Free Smileys & Emoticons at Clipart of.comSo, send happy thoughts my way. I'm missing my kids today.

Jun 3, 2008

Summer Book Trek 2008

I've joined some of my blogger friends for a Summer Book Trek sponsored by the LDS Fiction blog. It's easy. Create your list of titles you'd like to read this summer. (There are no minimums required. Even one is okay.) Then blog about at least one of the books you read. And yes, there will be prizes! Join us. It will be tons of fun!

For details on the trek and how to join in click here.

Here's my reading list:

The Host by Stephenie Meyer
Breaking Dawn by Stephenie Meyer
Book of a Thousand Days by Shannon Hale
Don't You Marry the Mormon Boys by Janet Kay Jensen
Heaven Scent by Rebecca Talley
Finding the Angel Within by Pamela Hansen
The 13th Reality by James Dashner
A Modest Proposal by Michele Ashman Bell

Jun 2, 2008

Heaven Scent Blog Tour

I'm participating in Rebecca Talley's blog tour for her recently published book, Heaven Scent. I can't wait to read it and share my review. My 15 year old daughter took it from me and read it before I had a chance. She loved it. I'll include some of her comments in my review.

Here's a brief blurb about the book:

"She'd wanted her father to pay more attention to her, and she'd wanted her family to be like it used to be. She hadn't wanted everything to change so drastically that she may not even survive it."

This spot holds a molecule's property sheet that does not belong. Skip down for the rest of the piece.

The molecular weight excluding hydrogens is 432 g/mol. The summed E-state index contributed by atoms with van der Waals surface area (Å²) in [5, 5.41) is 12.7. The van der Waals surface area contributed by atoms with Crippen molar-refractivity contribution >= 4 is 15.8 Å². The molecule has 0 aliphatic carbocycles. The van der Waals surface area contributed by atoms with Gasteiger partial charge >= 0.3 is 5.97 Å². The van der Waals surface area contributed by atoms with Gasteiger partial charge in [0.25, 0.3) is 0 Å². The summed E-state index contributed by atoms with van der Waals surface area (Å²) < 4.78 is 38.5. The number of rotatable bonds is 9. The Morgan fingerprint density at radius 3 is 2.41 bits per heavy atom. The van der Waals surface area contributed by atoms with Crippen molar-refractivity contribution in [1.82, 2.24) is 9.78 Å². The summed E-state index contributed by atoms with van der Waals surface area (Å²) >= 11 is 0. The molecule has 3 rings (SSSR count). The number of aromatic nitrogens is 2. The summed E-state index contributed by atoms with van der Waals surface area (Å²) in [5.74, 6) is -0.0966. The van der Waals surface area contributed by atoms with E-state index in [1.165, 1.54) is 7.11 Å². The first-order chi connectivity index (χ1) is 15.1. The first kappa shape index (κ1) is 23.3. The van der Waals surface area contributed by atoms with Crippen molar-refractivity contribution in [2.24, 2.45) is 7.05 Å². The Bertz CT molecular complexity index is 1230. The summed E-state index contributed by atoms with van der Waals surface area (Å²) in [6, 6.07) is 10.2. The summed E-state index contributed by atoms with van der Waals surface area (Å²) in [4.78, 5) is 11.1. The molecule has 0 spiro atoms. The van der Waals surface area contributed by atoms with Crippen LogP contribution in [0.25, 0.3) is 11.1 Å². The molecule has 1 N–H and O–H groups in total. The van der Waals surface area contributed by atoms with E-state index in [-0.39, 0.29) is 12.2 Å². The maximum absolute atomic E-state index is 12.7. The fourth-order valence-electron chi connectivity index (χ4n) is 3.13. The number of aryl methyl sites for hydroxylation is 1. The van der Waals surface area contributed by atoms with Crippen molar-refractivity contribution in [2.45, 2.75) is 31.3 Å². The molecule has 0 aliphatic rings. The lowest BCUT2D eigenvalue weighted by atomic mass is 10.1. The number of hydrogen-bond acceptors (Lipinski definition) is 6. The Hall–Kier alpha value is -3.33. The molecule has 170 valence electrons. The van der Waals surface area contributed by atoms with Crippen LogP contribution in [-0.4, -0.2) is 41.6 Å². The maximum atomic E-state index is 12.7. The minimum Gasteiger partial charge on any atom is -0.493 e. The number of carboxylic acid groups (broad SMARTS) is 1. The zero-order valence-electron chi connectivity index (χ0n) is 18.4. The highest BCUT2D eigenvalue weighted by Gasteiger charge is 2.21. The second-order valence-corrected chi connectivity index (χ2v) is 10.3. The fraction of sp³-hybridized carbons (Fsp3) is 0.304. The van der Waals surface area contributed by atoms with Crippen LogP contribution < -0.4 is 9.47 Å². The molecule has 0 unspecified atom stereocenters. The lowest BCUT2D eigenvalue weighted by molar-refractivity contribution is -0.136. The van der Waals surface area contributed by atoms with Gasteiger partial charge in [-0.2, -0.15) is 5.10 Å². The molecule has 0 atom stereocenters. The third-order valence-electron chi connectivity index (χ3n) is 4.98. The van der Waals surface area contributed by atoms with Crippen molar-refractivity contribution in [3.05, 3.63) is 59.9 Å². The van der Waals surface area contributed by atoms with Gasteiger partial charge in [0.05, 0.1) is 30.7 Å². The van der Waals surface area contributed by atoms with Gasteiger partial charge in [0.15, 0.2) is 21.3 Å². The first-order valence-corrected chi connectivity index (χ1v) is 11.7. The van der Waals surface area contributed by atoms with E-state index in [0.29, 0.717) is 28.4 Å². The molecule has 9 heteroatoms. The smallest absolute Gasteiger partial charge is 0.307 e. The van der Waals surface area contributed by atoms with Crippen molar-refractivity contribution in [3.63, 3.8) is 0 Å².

As Liza proves herself a basketball star, everyone - from college basketball recruiters to the gorgeous Kyle Reynolds - seems to take note of her. Everyone, that is, except her own father. While her father is busy at his law practice, Liza learns about a strange new religion from Kyle. Could Kyle's religion help her family? Or is it already too late for her father to make amends?

When yet another broken promise finally leads to tragedy, Liza doesn't know if she will ever be able to forgive her father. It will take a good friend, a new belief, and a miracle straight from heaven to help Liza see that she still has a choice. The compelling story of a high school basketball star, this is a novel every girl will want, and none will be able to put down!

The following is a schedule of the stops Rebecca will make. Be sure to check them out. It's sure to be lots of fun!

June 9 Ronda Hinrichsen
June 10 Don Carey
June 11 Stephanie Humphreys
June 12 Nichole Giles
June 16 Michelle Jefferies
June 17 Emily Debenham
June 18 Danyelle Ferguson
June 19 Ali Cross
June 20 Karen Hoover